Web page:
Has witchcraft become a forbidden subject in schools? -By Leo Igwe

This question has become relevant given recent developments in the context of organizing a conference for a visiting professor from the United States. This professor with a master’s degree in public health and another in education is visiting Nigeria and has agreed to give free lectures on witchcraft accusations and public health in Africa. I thought this conference would be of enormous benefit to our educational institutions. This learned gentleman wants to use the conference to add his voice to the efforts and initiatives of the Advocacy for Alleged Witches to eradicate abuses related to witchcraft beliefs and ritual attacks. With vast knowledge and experience in the explanation and plight of magical and paranormal issues, this professor, through his lectures, would equip students with insight into combating misinformation related to belief in witchcraft. He has authored, co-authored or contributed to twenty-five books and has won awards for his books, films and podcasts. The professor also co-founded two podcasts including Squaring the Strange. Drawing on his background and two decades of experience in the fields of public health, folklore, education and psychology, he will discuss approaches to countering magical thinking and harmful misinformation, particularly in an African context. What a resourceful person!

The professor plans to be in Nigeria for a week. In order to maximize his stay, I approached a few higher education institutions in Ibadan to arrange lectures. I contacted Oluyoro School of Medical Laboratory and Eleyele School of Health Technology. I also sent proposals to the heads of the departments of education, sociology and medical sciences, as well as to the vice-chancellor of Lead City University. I also approached the office of the French Institute for African Research at the University of Ibadan. To my greatest shock, I have yet to receive any positive response. In any case, they promised to call me back but they never did, not even a phone call. The silence has been such that I have begun to link it to an emerging trend in our universities these days. This trend makes discussion of witchcraft taboo.

Otherwise, I wonder why none of these institutions responded; why no department has welcomed this opportunity to share ideas and interact with a professor at no cost to students or the institution. I cannot imagine this acute disdain or fear of an idea or subject by school children. I concluded that witchcraft has become a taboo subject in schools. And it is tragic. This development is bad for our schools, our students and our young people. I have not yet understood why an institution would refuse or refuse to host a proposal for a free lecture on witchcraft and public health.

But recent events provide insight into this development. There is a pervasive fear of witchcraft in schools and society in general. In September, police disrupted a seminar on the persecution of witches in Benue State because they claimed they had received reports that it was a gathering of witches and wizards. In 2019, some Christian students protested against the organization of an academic conference on witchcraft beliefs and practices at the University of Nigeria Nsukka in southern Nigeria. The students, with the support of Christian clerics, opposed the program saying it was an open invitation to witches and wizards on campus. The protest forced organizers to change the location and theme of the program. But the event finally took place.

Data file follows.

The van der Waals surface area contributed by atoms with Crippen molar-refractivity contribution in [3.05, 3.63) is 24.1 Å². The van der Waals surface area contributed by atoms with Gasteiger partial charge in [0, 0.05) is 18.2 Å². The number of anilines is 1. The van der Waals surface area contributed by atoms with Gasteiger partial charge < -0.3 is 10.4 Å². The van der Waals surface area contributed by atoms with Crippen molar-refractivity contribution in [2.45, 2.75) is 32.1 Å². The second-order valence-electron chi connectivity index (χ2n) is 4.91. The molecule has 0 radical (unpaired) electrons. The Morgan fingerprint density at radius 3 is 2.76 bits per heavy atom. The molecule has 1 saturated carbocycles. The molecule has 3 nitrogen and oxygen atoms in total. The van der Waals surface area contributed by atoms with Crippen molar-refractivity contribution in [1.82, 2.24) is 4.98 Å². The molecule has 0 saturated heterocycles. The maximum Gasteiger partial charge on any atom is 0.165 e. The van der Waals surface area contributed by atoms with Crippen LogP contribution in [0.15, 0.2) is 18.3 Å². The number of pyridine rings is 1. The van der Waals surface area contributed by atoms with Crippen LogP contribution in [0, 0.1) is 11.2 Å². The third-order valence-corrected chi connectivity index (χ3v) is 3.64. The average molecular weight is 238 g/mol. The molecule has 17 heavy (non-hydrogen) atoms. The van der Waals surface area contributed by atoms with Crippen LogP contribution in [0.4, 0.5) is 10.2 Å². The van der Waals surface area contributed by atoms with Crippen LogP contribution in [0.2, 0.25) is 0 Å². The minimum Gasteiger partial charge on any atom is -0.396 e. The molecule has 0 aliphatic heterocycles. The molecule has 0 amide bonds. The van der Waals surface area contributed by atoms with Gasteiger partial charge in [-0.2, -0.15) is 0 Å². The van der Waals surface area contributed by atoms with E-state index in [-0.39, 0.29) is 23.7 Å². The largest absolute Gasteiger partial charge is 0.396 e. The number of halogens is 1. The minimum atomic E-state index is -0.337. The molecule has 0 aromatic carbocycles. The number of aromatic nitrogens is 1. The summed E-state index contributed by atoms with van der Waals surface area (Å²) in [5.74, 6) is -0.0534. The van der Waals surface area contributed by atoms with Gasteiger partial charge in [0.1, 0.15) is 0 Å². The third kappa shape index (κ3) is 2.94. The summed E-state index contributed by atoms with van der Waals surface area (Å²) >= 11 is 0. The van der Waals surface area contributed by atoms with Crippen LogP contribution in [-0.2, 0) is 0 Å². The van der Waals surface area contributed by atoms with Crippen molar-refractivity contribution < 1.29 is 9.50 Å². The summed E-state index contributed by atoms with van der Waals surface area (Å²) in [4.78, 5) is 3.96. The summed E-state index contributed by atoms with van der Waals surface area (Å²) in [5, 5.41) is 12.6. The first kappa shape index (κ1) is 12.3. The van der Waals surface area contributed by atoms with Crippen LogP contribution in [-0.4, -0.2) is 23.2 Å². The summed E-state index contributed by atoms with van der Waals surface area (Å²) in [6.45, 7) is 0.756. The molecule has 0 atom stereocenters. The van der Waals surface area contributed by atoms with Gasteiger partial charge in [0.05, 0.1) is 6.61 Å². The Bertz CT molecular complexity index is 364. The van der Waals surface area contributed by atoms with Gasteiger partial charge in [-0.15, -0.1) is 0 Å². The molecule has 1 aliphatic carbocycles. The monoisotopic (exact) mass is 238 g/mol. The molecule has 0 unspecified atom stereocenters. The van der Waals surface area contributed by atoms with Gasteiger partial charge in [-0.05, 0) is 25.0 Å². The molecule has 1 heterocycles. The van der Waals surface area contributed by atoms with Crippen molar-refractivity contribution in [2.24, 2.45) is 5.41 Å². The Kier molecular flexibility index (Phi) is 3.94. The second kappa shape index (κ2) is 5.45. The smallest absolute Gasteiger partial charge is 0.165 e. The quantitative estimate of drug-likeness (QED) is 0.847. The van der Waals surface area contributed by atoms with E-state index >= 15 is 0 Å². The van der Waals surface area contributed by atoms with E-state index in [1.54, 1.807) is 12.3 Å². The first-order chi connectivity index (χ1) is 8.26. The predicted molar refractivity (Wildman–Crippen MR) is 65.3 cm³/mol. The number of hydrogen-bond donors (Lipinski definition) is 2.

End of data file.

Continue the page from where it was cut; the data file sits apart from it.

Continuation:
It seems that this disease is spreading to other campuses. Therefore, no department or institution in Ibadan has agreed to host a conference on witchcraft accusations and public health in Africa. It could be that the heads of these institutions or departments are believers in witchcraft. So they wouldn’t want to facilitate a conference on such an appalling subject. It could also be that those running these agencies are not religious but fear a backlash from religious staff and students. Some time ago, a school principal in Lagos invited me to do a program for her students. During our discussion, she said, “Please, Leo, don’t come here and tell my students that witchcraft is superstition or that witches don’t exist.” My reaction was: Really?

Thus, the school system is in danger because those who fear the subject of witchcraft, or those who fear those who fear the subject of witchcraft have taken control of the institutions. Either way, this disturbing trend that makes the subject of witchcraft something to be avoided, feared or discouraged on our campuses needs to be addressed before it’s too late.

Leo Igwe holds a doctorate in religious studies, wrote his doctoral thesis on accusations of witchcraft in northern Ghana and directs the Advocacy for Alleged Witches.


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Jessica C. Bell